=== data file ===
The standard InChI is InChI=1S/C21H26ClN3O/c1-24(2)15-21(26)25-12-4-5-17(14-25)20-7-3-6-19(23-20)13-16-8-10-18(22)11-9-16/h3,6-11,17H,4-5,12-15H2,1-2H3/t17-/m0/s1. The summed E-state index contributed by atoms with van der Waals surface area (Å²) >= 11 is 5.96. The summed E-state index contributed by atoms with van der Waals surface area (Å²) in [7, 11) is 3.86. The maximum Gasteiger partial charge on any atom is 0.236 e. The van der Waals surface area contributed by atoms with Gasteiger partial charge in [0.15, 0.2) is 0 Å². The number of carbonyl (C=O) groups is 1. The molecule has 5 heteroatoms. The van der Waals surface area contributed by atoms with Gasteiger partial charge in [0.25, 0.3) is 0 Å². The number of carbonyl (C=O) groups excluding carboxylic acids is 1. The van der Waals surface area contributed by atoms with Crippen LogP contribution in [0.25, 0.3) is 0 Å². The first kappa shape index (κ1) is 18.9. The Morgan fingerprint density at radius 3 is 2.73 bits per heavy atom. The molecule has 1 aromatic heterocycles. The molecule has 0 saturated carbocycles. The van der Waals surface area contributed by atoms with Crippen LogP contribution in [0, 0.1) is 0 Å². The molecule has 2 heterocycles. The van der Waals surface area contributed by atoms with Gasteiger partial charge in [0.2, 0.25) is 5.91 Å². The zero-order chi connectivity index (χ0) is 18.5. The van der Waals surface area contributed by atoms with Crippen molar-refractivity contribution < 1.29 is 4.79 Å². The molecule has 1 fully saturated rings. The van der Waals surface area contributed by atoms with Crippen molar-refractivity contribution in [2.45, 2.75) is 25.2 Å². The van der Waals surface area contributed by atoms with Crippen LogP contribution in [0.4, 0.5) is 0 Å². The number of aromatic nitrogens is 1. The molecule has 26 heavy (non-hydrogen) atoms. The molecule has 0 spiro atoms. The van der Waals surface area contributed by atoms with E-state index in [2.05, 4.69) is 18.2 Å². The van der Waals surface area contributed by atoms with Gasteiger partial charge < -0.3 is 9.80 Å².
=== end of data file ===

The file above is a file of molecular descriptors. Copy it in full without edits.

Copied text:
The standard InChI is InChI=1S/C21H26ClN3O/c1-24(2)15-21(26)25-12-4-5-17(14-25)20-7-3-6-19(23-20)13-16-8-10-18(22)11-9-16/h3,6-11,17H,4-5,12-15H2,1-2H3/t17-/m0/s1. The summed E-state index contributed by atoms with van der Waals surface area (Å²) >= 11 is 5.96. The summed E-state index contributed by atoms with van der Waals surface area (Å²) in [7, 11) is 3.86. The maximum Gasteiger partial charge on any atom is 0.236 e. The van der Waals surface area contributed by atoms with Gasteiger partial charge in [0.15, 0.2) is 0 Å². The number of carbonyl (C=O) groups is 1. The molecule has 5 heteroatoms. The van der Waals surface area contributed by atoms with Gasteiger partial charge in [0.25, 0.3) is 0 Å². The number of carbonyl (C=O) groups excluding carboxylic acids is 1. The van der Waals surface area contributed by atoms with Crippen LogP contribution in [0.25, 0.3) is 0 Å². The first kappa shape index (κ1) is 18.9. The Morgan fingerprint density at radius 3 is 2.73 bits per heavy atom. The molecule has 1 aromatic heterocycles. The molecule has 0 saturated carbocycles. The van der Waals surface area contributed by atoms with Crippen LogP contribution in [0, 0.1) is 0 Å². The molecule has 2 heterocycles. The van der Waals surface area contributed by atoms with Gasteiger partial charge in [0.2, 0.25) is 5.91 Å². The zero-order chi connectivity index (χ0) is 18.5. The van der Waals surface area contributed by atoms with Crippen molar-refractivity contribution < 1.29 is 4.79 Å². The molecule has 1 fully saturated rings. The van der Waals surface area contributed by atoms with Crippen molar-refractivity contribution in [2.45, 2.75) is 25.2 Å². The van der Waals surface area contributed by atoms with Crippen LogP contribution in [0.4, 0.5) is 0 Å². The number of aromatic nitrogens is 1. The molecule has 26 heavy (non-hydrogen) atoms. The molecule has 0 spiro atoms. The van der Waals surface area contributed by atoms with E-state index in [2.05, 4.69) is 18.2 Å². The van der Waals surface area contributed by atoms with Gasteiger partial charge < -0.3 is 9.80 Å².